Malawi media practitioners, corporate gurus, politicians, friends and family of veteran journalist Edward Chitsulo on Tuesday paid their last respects to the ‘Raw Stuff’ columnist who until his death on Sundaymorning was Nation Publications Limited (NPL) managing editor, at a funeral ceremony at his home, Ntepele Village, Traditional Authority Likoswe in Chiradzulu.
The funeral attracted mourners including former president Bakili Muluzi, former information minister Brown Mpinganjira, United Democratic Front (UDF) spokesman Ken Ndanga, , Information Minister Kondwani Nankhumwa, who represented Malawi President Peter Mutharika and People’s Progressive Movement (PPM) president Mark Katsonga.
Veteran journalists and Chitsulo’s close allies Al Osman, Grey Mang’anda and Levi Zeleza Manda were also at Ntepele to say goodbye to their former colleague.
The biggest goof at the solemn ceremony was when Master of Ceremonies, Mgeme Kalirani of Malawi Broadcasting Corporation (MBC) kept referring the deceased as Felix Mponda (a journalist for AFP), throwing mourners into spells of puzzlement and laughter, too.
As is mostly the case at funerals, mourners has time to talk issues and the biggest gossip was on “who now is likely to take over?” as Nation newspaper managing editor.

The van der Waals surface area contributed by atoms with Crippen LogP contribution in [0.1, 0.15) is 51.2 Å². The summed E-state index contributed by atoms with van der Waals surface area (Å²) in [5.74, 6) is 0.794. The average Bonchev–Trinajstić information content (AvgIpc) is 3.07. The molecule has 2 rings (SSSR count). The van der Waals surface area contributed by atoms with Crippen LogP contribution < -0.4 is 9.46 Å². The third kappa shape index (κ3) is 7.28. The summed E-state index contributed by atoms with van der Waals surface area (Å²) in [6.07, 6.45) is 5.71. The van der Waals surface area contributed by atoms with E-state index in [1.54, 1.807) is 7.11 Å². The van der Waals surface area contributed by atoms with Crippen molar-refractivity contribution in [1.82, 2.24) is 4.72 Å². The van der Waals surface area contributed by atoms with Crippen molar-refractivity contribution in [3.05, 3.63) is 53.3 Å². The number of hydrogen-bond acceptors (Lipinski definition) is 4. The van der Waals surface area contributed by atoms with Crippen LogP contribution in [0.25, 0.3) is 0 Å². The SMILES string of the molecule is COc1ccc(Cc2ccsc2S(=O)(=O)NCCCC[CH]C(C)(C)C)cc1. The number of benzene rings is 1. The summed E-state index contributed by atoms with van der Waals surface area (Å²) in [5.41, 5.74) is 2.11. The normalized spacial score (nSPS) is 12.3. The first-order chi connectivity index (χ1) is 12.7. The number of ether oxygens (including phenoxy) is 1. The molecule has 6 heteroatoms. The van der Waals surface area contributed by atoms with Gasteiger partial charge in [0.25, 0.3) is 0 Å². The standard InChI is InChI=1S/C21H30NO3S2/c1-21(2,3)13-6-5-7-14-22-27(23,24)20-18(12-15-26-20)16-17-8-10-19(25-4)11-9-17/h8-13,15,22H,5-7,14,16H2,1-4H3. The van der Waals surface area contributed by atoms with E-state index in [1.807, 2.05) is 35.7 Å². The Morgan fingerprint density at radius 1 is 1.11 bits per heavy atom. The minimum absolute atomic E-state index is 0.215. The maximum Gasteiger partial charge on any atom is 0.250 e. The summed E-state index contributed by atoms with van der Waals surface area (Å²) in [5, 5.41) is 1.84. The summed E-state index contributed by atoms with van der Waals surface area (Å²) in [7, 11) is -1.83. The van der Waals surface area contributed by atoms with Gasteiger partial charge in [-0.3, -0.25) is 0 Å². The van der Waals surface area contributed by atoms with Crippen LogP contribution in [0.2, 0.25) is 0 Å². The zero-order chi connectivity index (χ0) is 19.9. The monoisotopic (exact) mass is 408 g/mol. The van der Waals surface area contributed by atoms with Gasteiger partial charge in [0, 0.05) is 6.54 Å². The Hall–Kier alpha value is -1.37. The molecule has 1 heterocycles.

Possible candidates which people discussed included former Daily Times and Malawi Democrat editor-in-chief Charles Simango, Graciun Tukula (formerly of Nation but now with Times TV), Ephraim Munthali, Rebecca Theu and Aubrey Mchulu – all with Nation.
Mourners also observed that a generation of finest and most enduring journalists now sleeps. They include Jika Mkolokosa, Chinyeke Tembo, Horace Somanje, Jonathan Kuntambira, Hardy Nyirenda, Edward Chisambo, Maxon Kazombo, Dingi Chirwa and Poulton Mtenje.
In his eulogy, Information Minister Nankhumwa urged the media practitioners to emulate the late Chitsulo by being ethical and professional in their approach to issues.
“Chitsulo has worked with all governments, from that of Dr Bakili Muluzi, Prof Bingu wa Mutharika, Dr Joyce Banda and now Prof Peter Mutharika. When things were wrong, Chitsulo would criticize to bring change and when things have changed he would commend and encourage government.
“Chitsulo was professional and never wrote bad things against others. Although he knew that the pen was mightier than the sword, he never used it to destroy others,” said Nankhumwa.
In his tribute, Nankhumwa pointed out that Chitsulo was in the forefront of the fight for the legislation of free access to information, saying government will do everything possible to ensure that the Bill goes to Parliament and eventually passed into law.
Alfred Ntonga, Nation;s deputy chief executive officer, hailed the late Chitsulo for being a mentor to hundreds of journalists in the country.
According to The Nation, Chitsulo was a holder of Bachelor of Arts Degree (credit) from the University of Malawi, Post Graduate Diploma in Mass Communication (India) and Post Graduate Diploma in Practical Journalism (Wales-United Kingdom), Chitsulo was born on April 16 1958 in Harare, Zimbabwe.
Chitsulo died after a short illness at Blantyre Adventist Hospital is survived by a wife and four children.Follow and Subscribe Nyasa TV :